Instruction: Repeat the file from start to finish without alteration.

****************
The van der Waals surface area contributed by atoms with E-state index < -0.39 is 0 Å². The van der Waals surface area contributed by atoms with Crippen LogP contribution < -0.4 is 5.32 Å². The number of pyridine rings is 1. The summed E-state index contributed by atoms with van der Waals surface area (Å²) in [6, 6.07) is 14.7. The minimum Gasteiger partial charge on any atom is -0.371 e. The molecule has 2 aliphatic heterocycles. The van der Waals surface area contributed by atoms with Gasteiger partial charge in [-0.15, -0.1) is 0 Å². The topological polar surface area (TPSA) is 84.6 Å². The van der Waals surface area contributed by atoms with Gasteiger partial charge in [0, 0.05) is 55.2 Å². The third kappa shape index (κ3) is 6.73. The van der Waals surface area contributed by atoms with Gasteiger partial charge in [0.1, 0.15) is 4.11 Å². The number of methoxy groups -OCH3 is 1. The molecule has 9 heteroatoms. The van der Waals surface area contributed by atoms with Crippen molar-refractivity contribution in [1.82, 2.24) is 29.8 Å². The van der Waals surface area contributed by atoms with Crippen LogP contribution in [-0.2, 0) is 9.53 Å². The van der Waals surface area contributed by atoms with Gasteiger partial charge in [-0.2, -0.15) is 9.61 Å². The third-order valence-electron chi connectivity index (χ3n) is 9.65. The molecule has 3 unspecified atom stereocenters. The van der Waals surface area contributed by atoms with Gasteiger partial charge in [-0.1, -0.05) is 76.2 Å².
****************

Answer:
The van der Waals surface area contributed by atoms with E-state index < -0.39 is 0 Å². The van der Waals surface area contributed by atoms with Crippen LogP contribution < -0.4 is 5.32 Å². The number of pyridine rings is 1. The summed E-state index contributed by atoms with van der Waals surface area (Å²) in [6, 6.07) is 14.7. The minimum Gasteiger partial charge on any atom is -0.371 e. The molecule has 2 aliphatic heterocycles. The van der Waals surface area contributed by atoms with Gasteiger partial charge in [-0.15, -0.1) is 0 Å². The topological polar surface area (TPSA) is 84.6 Å². The van der Waals surface area contributed by atoms with Gasteiger partial charge in [0, 0.05) is 55.2 Å². The third kappa shape index (κ3) is 6.73. The van der Waals surface area contributed by atoms with Gasteiger partial charge in [0.1, 0.15) is 4.11 Å². The number of methoxy groups -OCH3 is 1. The molecule has 9 heteroatoms. The van der Waals surface area contributed by atoms with Crippen molar-refractivity contribution in [1.82, 2.24) is 29.8 Å². The van der Waals surface area contributed by atoms with Crippen LogP contribution in [-0.2, 0) is 9.53 Å². The van der Waals surface area contributed by atoms with Gasteiger partial charge in [-0.2, -0.15) is 9.61 Å². The third-order valence-electron chi connectivity index (χ3n) is 9.65. The molecule has 3 unspecified atom stereocenters. The van der Waals surface area contributed by atoms with Gasteiger partial charge in [-0.1, -0.05) is 76.2 Å².